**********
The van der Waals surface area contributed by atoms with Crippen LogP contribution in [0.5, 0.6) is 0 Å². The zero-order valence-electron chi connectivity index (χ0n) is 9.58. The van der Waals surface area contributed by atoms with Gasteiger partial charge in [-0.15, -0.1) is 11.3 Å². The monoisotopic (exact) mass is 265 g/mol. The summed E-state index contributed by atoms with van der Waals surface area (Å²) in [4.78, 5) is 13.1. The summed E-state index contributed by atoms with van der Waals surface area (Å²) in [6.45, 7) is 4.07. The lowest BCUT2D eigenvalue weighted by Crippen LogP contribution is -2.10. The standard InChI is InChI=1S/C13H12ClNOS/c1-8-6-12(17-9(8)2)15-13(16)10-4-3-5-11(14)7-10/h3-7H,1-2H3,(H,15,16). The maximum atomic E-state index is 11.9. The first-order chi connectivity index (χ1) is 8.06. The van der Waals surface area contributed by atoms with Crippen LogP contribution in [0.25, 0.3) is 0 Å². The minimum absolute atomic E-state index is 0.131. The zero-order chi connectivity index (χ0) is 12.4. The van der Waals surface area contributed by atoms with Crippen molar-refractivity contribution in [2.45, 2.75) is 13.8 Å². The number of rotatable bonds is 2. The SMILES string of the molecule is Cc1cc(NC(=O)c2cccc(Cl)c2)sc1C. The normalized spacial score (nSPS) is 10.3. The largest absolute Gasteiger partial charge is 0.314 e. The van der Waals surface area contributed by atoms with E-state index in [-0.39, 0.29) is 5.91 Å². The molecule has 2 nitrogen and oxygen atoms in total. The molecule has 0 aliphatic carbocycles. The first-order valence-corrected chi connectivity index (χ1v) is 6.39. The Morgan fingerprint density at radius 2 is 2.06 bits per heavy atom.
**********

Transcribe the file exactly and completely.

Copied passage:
The van der Waals surface area contributed by atoms with Crippen LogP contribution in [0.5, 0.6) is 0 Å². The zero-order valence-electron chi connectivity index (χ0n) is 9.58. The van der Waals surface area contributed by atoms with Gasteiger partial charge in [-0.15, -0.1) is 11.3 Å². The monoisotopic (exact) mass is 265 g/mol. The summed E-state index contributed by atoms with van der Waals surface area (Å²) in [4.78, 5) is 13.1. The summed E-state index contributed by atoms with van der Waals surface area (Å²) in [6.45, 7) is 4.07. The lowest BCUT2D eigenvalue weighted by Crippen LogP contribution is -2.10. The standard InChI is InChI=1S/C13H12ClNOS/c1-8-6-12(17-9(8)2)15-13(16)10-4-3-5-11(14)7-10/h3-7H,1-2H3,(H,15,16). The maximum atomic E-state index is 11.9. The first-order chi connectivity index (χ1) is 8.06. The van der Waals surface area contributed by atoms with Crippen LogP contribution in [0.25, 0.3) is 0 Å². The minimum absolute atomic E-state index is 0.131. The zero-order chi connectivity index (χ0) is 12.4. The van der Waals surface area contributed by atoms with Crippen molar-refractivity contribution in [2.45, 2.75) is 13.8 Å². The number of rotatable bonds is 2. The SMILES string of the molecule is Cc1cc(NC(=O)c2cccc(Cl)c2)sc1C. The normalized spacial score (nSPS) is 10.3. The largest absolute Gasteiger partial charge is 0.314 e. The van der Waals surface area contributed by atoms with E-state index in [-0.39, 0.29) is 5.91 Å². The molecule has 2 nitrogen and oxygen atoms in total. The molecule has 0 aliphatic carbocycles. The first-order valence-corrected chi connectivity index (χ1v) is 6.39. The Morgan fingerprint density at radius 2 is 2.06 bits per heavy atom.